Coles South Australia BYO container test confuses customers

Coles has left consumers baffled after launching a trial of a new “bring your own” packaging scheme.

As part of the retailer’s Together to Zero campaign, a handful of stores have begun testing allowing customers to use reusable containers when picking up items from the deli counter.

But one key requirement of the program has customers stumped: Containers must be plastic.

An information card displayed at South Australia’s Blackwood test store asked shoppers to “help reduce packaging” by bringing “your own container and we’ll fill it”.

The service was offered on the condition that the containers were “clean and intact”, had a “resealable lid” and were “not glass or ceramic”.

Some shoppers were confused by the sustainability project’s reliance on plastic, particularly with the ban on single-use bags and plastic tableware products.

Many questioned the move after a buyer enthusiastic about the scheme shared it on Facebook this week, and had encouraged others to make use of the trial.

Shoppers were stumped because they couldn’t use their reusable glass containers.

“It’s a shame glass containers aren’t allowed, but it’s still a good move,” one person wrote in a comment.

“I only have glass so it’s completely useless to me,” said another.

“More junk to take to the store,” wrote a third.

A Coles spokesperson told that the glass and ceramic containers could not be used due to the risk of them breaking and causing injury.

The use of BYO containers for deli salads, frozen prawns, barbecue items, hot food, express deli, or self-service platters or cheese is not permitted in the trial.

Some people expressed concern that buyers would bring “manky” containers.

“As much as I love the reusable option. I have fears about this. People will be bringing manky containers that have been in their cars for two days to refill,” one person wrote.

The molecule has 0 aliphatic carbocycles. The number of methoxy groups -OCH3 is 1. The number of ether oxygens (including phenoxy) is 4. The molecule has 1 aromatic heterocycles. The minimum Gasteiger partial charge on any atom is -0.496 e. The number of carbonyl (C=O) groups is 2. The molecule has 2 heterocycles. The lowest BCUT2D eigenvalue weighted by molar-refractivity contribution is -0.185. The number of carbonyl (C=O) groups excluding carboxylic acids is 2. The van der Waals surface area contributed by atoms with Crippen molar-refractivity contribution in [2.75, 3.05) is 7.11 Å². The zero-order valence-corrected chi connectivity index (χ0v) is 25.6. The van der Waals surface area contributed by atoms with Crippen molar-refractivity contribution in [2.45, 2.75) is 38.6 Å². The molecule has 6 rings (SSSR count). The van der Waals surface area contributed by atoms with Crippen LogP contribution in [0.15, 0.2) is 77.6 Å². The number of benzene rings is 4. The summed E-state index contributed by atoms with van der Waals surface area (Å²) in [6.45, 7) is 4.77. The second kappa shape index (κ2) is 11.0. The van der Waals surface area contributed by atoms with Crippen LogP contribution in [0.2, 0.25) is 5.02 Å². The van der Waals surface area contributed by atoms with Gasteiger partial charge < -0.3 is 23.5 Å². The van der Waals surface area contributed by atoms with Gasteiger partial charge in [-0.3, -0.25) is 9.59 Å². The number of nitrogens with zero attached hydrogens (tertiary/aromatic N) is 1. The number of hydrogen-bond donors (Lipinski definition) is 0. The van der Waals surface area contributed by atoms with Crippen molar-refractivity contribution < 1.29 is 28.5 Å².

Another was concerned that the contamination could cause food poisoning.

“How does this cover them for food poisoning?” they wrote.

Others were more optimistic about the trial.

“Oh amazing. I’ll do one or two special trips,” someone said, while another described the program as a “good start.”

BYO containers are being trialed at Coles South Australian supermarkets in Burnside, Blackwood, Unley, Bridgewater, Mount Barker and Murray Bridge, and at Victoria’s Kew store.

A Coles spokesman said the retailer was closely monitoring feedback on its trial.

“As part of our Together to Zero Waste ambition, Coles is always looking for ways to reduce reliance on unnecessary single-use plastic, while providing customers with sustainable options to help complete their store,” they told .au.

“We are testing takeaway containers at a handful of Coles supermarket delicatessens in South Australia, to understand how best to provide this option to customers while still meeting strict food safety standards.

“We will be closely watching how our South Australian customers respond, and feedback and ideas will inform our consideration to roll this out to potentially more stores in South Australia or around Australia.”

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